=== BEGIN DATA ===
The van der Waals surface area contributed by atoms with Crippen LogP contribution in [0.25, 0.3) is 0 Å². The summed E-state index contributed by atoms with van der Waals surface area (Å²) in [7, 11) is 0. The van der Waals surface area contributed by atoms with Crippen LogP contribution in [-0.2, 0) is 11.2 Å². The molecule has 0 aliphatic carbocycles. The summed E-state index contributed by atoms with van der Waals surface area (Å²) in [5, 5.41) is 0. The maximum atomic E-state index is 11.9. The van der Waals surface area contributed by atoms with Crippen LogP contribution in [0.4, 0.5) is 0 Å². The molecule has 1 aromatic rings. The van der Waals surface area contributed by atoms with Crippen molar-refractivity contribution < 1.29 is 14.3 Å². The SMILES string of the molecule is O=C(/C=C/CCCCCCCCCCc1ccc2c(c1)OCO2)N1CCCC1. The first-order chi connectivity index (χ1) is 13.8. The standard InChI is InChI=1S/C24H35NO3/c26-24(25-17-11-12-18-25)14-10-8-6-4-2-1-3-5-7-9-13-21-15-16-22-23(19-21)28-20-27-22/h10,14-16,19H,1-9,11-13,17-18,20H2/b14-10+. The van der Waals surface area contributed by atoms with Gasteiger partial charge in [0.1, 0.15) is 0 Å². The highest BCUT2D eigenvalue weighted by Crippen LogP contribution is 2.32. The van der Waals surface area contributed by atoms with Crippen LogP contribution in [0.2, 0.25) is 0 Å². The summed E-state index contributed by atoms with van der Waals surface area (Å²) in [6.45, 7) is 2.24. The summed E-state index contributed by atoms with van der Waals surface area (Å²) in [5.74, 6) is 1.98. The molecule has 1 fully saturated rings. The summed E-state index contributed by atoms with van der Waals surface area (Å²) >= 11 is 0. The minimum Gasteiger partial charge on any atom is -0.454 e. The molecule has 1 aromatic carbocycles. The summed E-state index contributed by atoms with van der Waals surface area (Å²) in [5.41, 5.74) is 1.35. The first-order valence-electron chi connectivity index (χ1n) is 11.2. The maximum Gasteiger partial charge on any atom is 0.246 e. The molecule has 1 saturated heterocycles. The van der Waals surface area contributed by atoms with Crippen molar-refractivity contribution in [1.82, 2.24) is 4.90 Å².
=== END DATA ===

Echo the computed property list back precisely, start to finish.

The van der Waals surface area contributed by atoms with Crippen LogP contribution in [0.25, 0.3) is 0 Å². The summed E-state index contributed by atoms with van der Waals surface area (Å²) in [7, 11) is 0. The van der Waals surface area contributed by atoms with Crippen LogP contribution in [-0.2, 0) is 11.2 Å². The molecule has 0 aliphatic carbocycles. The summed E-state index contributed by atoms with van der Waals surface area (Å²) in [5, 5.41) is 0. The maximum atomic E-state index is 11.9. The van der Waals surface area contributed by atoms with Crippen LogP contribution in [0.4, 0.5) is 0 Å². The molecule has 1 aromatic rings. The van der Waals surface area contributed by atoms with Crippen molar-refractivity contribution < 1.29 is 14.3 Å². The SMILES string of the molecule is O=C(/C=C/CCCCCCCCCCc1ccc2c(c1)OCO2)N1CCCC1. The first-order chi connectivity index (χ1) is 13.8. The standard InChI is InChI=1S/C24H35NO3/c26-24(25-17-11-12-18-25)14-10-8-6-4-2-1-3-5-7-9-13-21-15-16-22-23(19-21)28-20-27-22/h10,14-16,19H,1-9,11-13,17-18,20H2/b14-10+. The van der Waals surface area contributed by atoms with Gasteiger partial charge in [0.1, 0.15) is 0 Å². The highest BCUT2D eigenvalue weighted by Crippen LogP contribution is 2.32. The van der Waals surface area contributed by atoms with Crippen LogP contribution in [0.2, 0.25) is 0 Å². The summed E-state index contributed by atoms with van der Waals surface area (Å²) in [6.45, 7) is 2.24. The summed E-state index contributed by atoms with van der Waals surface area (Å²) in [5.74, 6) is 1.98. The molecule has 1 fully saturated rings. The summed E-state index contributed by atoms with van der Waals surface area (Å²) >= 11 is 0. The minimum Gasteiger partial charge on any atom is -0.454 e. The molecule has 1 aromatic carbocycles. The summed E-state index contributed by atoms with van der Waals surface area (Å²) in [5.41, 5.74) is 1.35. The first-order valence-electron chi connectivity index (χ1n) is 11.2. The maximum Gasteiger partial charge on any atom is 0.246 e. The molecule has 1 saturated heterocycles. The van der Waals surface area contributed by atoms with Crippen molar-refractivity contribution in [1.82, 2.24) is 4.90 Å².